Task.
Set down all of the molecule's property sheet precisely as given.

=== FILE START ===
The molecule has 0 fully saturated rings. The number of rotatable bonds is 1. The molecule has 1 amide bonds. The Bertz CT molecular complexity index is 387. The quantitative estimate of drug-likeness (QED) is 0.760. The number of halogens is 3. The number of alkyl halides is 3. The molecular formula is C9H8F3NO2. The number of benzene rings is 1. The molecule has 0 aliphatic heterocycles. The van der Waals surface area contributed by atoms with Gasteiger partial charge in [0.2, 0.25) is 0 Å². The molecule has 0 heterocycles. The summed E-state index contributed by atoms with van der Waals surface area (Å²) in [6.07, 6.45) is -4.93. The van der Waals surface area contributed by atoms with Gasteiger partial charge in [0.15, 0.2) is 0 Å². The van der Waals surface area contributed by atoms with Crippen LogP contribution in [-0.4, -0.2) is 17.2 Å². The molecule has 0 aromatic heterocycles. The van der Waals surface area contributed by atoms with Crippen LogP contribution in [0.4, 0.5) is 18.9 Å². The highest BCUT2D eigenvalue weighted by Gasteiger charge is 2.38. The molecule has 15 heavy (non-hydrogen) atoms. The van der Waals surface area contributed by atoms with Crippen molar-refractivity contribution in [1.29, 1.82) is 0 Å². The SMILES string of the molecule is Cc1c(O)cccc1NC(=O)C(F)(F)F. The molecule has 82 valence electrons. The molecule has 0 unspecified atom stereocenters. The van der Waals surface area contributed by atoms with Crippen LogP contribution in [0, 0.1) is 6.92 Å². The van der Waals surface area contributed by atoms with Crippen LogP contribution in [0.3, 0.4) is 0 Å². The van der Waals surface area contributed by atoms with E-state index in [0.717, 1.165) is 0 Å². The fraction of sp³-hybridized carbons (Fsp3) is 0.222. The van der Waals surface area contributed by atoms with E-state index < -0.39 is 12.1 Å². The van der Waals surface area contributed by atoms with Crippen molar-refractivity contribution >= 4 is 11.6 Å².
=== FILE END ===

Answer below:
The molecule has 0 fully saturated rings. The number of rotatable bonds is 1. The molecule has 1 amide bonds. The Bertz CT molecular complexity index is 387. The quantitative estimate of drug-likeness (QED) is 0.760. The number of halogens is 3. The number of alkyl halides is 3. The molecular formula is C9H8F3NO2. The number of benzene rings is 1. The molecule has 0 aliphatic heterocycles. The van der Waals surface area contributed by atoms with Gasteiger partial charge in [0.2, 0.25) is 0 Å². The molecule has 0 heterocycles. The summed E-state index contributed by atoms with van der Waals surface area (Å²) in [6.07, 6.45) is -4.93. The van der Waals surface area contributed by atoms with Gasteiger partial charge in [0.15, 0.2) is 0 Å². The van der Waals surface area contributed by atoms with Crippen LogP contribution in [-0.4, -0.2) is 17.2 Å². The molecule has 0 aromatic heterocycles. The van der Waals surface area contributed by atoms with Crippen LogP contribution in [0.4, 0.5) is 18.9 Å². The highest BCUT2D eigenvalue weighted by Gasteiger charge is 2.38. The molecule has 15 heavy (non-hydrogen) atoms. The van der Waals surface area contributed by atoms with Crippen molar-refractivity contribution in [1.29, 1.82) is 0 Å². The SMILES string of the molecule is Cc1c(O)cccc1NC(=O)C(F)(F)F. The molecule has 82 valence electrons. The molecule has 0 unspecified atom stereocenters. The van der Waals surface area contributed by atoms with Crippen LogP contribution in [0, 0.1) is 6.92 Å². The van der Waals surface area contributed by atoms with Crippen LogP contribution in [0.3, 0.4) is 0 Å². The van der Waals surface area contributed by atoms with E-state index in [0.717, 1.165) is 0 Å². The fraction of sp³-hybridized carbons (Fsp3) is 0.222. The van der Waals surface area contributed by atoms with E-state index < -0.39 is 12.1 Å². The van der Waals surface area contributed by atoms with Crippen molar-refractivity contribution >= 4 is 11.6 Å².